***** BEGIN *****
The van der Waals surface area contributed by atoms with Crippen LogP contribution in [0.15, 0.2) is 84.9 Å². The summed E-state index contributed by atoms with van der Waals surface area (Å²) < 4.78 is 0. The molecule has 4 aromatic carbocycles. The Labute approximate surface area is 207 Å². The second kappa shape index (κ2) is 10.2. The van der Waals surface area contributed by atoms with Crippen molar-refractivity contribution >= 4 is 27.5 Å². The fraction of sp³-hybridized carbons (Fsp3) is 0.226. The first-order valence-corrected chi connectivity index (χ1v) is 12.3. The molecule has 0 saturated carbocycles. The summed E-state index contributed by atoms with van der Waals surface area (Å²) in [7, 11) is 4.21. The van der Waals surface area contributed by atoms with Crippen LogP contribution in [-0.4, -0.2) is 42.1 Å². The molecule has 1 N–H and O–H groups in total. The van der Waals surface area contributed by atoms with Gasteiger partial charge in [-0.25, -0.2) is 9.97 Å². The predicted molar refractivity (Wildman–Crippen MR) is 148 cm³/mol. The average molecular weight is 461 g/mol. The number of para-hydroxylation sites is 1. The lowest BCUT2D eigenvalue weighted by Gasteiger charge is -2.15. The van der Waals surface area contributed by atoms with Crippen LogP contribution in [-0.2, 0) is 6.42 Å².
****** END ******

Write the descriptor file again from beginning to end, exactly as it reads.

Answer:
The van der Waals surface area contributed by atoms with Crippen LogP contribution in [0.15, 0.2) is 84.9 Å². The summed E-state index contributed by atoms with van der Waals surface area (Å²) < 4.78 is 0. The molecule has 4 aromatic carbocycles. The Labute approximate surface area is 207 Å². The second kappa shape index (κ2) is 10.2. The van der Waals surface area contributed by atoms with Crippen molar-refractivity contribution >= 4 is 27.5 Å². The fraction of sp³-hybridized carbons (Fsp3) is 0.226. The first-order valence-corrected chi connectivity index (χ1v) is 12.3. The molecule has 0 saturated carbocycles. The summed E-state index contributed by atoms with van der Waals surface area (Å²) in [7, 11) is 4.21. The van der Waals surface area contributed by atoms with Crippen LogP contribution in [-0.4, -0.2) is 42.1 Å². The molecule has 1 N–H and O–H groups in total. The van der Waals surface area contributed by atoms with Gasteiger partial charge in [-0.25, -0.2) is 9.97 Å². The predicted molar refractivity (Wildman–Crippen MR) is 148 cm³/mol. The average molecular weight is 461 g/mol. The number of para-hydroxylation sites is 1. The lowest BCUT2D eigenvalue weighted by Gasteiger charge is -2.15. The van der Waals surface area contributed by atoms with Crippen LogP contribution in [-0.2, 0) is 6.42 Å².